High-speed reciprocating compressors, driven by natural gas engines or electric motors, provide the advantages of lower capital cost, shorter installation time and compactness. They have become the most common equipment type applied in the upstream and much of the midstream natural gas compression markets. However, as larger horsepower (≥2000 HP), high-speed (≥700 rpm) reciprocating compressor packages have been applied, especially in low ratio, high-flow, highly flexible pipeline transmission applications, concerns with regard to efficiency, vibration, pulsation, controls, ancillary components and systems, pipeline throughput and diagnostics have increased.
Higher speed compressors naturally create a broader spectrum of pulsation frequencies that must be addressed, and the lighter frames and I-beam skid mounting, typical of high-speed compressor packages, tend to be more flexible and reactive than traditional heavier, slow-speed compressors that are block mounted. Pulsation dampening and piping system pressure losses can also be more of a concern because of the higher frequency pulsation generated by high-speed compressors. This has driven the need for better and more sophisticated methods of pulsation and vibration modeling and analysis as well as additional pulsation control “tools” and suggested practices for damping, de-tuning, and/or cancelling pulsations.
Another important consideration is that for centrifugal and traditional slower speed (<700 rpm) reciprocating compressors, the compressor OEM often takes full responsibility for the systems integration and its performance. In contrast, high-speed compressor packages are typically not offered by the compressor OEM directly. Instead, for high-speed compressor systems, a packager purchases the compressor, the driver and other high-value content from individual manufacturers and integrates/assembles them on a fabricated I-beam skid with pulsation bottles, scrubbers, gas piping, utility piping, instrumentation, controls, auxiliaries, etc. The vast majority of the compressor units that are designed and manufactured by packagers are for upstream applications, which are smaller size units that are typically not highly engineered and for which high efficiency is not a primary consideration. Some of the practices that are common and reliable for smaller high-speed upstream compressor packages are not necessarily adequate for applications with larger, heavier, high-flow, low ratio, or highly flexible reciprocating compressors.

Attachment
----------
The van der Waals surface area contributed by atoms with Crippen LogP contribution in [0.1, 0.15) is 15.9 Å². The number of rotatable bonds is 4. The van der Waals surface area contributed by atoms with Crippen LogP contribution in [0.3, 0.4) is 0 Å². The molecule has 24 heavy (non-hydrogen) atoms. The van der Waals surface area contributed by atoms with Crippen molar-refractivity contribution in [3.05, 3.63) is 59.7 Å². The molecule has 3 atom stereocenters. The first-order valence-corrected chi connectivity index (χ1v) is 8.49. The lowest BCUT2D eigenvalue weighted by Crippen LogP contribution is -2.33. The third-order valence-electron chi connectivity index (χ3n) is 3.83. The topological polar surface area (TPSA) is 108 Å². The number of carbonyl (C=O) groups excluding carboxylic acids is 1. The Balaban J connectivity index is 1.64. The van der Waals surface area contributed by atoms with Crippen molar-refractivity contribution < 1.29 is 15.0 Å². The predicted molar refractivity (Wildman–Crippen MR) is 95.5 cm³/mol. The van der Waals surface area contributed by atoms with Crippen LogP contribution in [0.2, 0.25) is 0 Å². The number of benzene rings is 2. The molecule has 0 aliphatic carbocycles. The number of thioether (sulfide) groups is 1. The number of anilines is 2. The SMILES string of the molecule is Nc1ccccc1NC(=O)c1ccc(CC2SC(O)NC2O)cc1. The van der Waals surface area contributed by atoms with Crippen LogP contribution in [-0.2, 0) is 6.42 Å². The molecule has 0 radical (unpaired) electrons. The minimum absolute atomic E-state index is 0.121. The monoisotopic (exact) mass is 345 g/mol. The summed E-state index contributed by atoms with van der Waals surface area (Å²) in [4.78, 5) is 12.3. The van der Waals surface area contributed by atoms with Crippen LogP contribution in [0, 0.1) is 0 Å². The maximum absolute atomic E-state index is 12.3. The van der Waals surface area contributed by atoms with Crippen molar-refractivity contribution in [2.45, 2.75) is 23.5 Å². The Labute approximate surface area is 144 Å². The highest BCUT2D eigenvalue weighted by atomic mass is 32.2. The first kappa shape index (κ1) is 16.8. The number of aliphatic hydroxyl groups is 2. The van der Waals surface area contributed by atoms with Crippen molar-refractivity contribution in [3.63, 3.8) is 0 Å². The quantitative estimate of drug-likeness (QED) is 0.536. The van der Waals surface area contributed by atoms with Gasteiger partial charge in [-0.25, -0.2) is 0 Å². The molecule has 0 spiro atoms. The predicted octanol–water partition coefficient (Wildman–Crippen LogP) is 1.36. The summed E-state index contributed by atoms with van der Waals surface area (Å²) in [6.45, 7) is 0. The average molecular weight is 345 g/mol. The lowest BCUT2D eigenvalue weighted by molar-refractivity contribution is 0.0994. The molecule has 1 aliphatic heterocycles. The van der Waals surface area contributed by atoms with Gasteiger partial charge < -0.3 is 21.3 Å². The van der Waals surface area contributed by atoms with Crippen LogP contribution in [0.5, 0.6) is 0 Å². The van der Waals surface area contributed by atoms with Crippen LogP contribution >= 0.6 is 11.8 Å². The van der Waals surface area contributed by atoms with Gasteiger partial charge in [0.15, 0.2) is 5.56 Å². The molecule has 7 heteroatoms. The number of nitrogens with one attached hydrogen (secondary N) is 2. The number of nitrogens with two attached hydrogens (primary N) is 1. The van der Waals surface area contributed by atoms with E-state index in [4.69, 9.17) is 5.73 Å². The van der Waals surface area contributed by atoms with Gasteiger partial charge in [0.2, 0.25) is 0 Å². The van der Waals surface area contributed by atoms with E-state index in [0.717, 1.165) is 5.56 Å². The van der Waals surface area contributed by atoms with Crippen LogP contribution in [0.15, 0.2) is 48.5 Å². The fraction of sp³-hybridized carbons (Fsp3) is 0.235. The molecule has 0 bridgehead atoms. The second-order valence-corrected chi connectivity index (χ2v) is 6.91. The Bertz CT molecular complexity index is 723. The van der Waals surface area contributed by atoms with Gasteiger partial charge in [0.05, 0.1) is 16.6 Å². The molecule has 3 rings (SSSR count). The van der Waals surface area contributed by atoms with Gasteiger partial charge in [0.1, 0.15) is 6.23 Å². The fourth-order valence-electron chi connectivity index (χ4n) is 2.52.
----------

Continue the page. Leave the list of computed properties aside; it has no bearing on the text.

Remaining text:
Economics is a significant factor that drives the behavior of the supply chain. While the presence of multiple competent packagers in the industry makes for a competitive procurement environment, this is not necessarily an advantage when the procurement specification is insufficient. The engineering capability of individual packagers varies, with much of their experience developed around smaller, high ratio upstream applications. It is also important to recognize that the packager’s value added content is typically in the range of 20 to 25%, after buying the compressor, driver and other standard components which make up the majority of the package cost. The packager’s gross margin on the relatively small percentage of the total package cost that they add, together with a limited mark-up on the relatively large purchased equipment content, must cover the costs of the packager’s engineering, overhead, financing, marketing and sales commissions, while leaving an adequate profit margin for the packager’s risk and for satisfying the commercial expectations of its owners or shareholders.